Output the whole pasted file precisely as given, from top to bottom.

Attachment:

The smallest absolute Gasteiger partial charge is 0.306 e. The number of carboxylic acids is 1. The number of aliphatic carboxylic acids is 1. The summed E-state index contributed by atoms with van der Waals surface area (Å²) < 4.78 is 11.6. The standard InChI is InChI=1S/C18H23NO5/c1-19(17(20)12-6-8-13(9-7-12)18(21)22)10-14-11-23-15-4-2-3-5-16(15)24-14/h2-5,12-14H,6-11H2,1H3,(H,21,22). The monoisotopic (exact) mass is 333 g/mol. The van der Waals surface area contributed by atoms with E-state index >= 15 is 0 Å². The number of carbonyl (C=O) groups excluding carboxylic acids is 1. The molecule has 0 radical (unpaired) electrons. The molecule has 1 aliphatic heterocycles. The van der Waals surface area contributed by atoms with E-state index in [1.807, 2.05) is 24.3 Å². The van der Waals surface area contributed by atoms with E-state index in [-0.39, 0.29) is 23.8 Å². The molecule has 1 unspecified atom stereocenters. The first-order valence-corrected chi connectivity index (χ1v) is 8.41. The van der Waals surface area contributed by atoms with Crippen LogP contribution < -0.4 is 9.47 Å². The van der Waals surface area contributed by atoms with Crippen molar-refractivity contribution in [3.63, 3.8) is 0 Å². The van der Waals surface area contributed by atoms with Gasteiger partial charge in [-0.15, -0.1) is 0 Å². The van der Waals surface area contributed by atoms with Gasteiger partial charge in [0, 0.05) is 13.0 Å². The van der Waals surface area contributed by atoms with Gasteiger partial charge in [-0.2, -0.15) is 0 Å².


The smallest absolute Gasteiger partial charge is 0.306 e. The number of carboxylic acids is 1. The number of aliphatic carboxylic acids is 1. The summed E-state index contributed by atoms with van der Waals surface area (Å²) < 4.78 is 11.6. The standard InChI is InChI=1S/C18H23NO5/c1-19(17(20)12-6-8-13(9-7-12)18(21)22)10-14-11-23-15-4-2-3-5-16(15)24-14/h2-5,12-14H,6-11H2,1H3,(H,21,22). The monoisotopic (exact) mass is 333 g/mol. The van der Waals surface area contributed by atoms with E-state index >= 15 is 0 Å². The number of carbonyl (C=O) groups excluding carboxylic acids is 1. The molecule has 0 radical (unpaired) electrons. The molecule has 1 aliphatic heterocycles. The van der Waals surface area contributed by atoms with E-state index in [1.807, 2.05) is 24.3 Å². The van der Waals surface area contributed by atoms with E-state index in [-0.39, 0.29) is 23.8 Å². The molecule has 1 unspecified atom stereocenters. The first-order valence-corrected chi connectivity index (χ1v) is 8.41. The van der Waals surface area contributed by atoms with Crippen LogP contribution < -0.4 is 9.47 Å². The van der Waals surface area contributed by atoms with Crippen molar-refractivity contribution in [3.63, 3.8) is 0 Å². The van der Waals surface area contributed by atoms with Gasteiger partial charge in [-0.15, -0.1) is 0 Å². The van der Waals surface area contributed by atoms with Gasteiger partial charge in [0, 0.05) is 13.0 Å². The van der Waals surface area contributed by atoms with Gasteiger partial charge in [-0.2, -0.15) is 0 Å².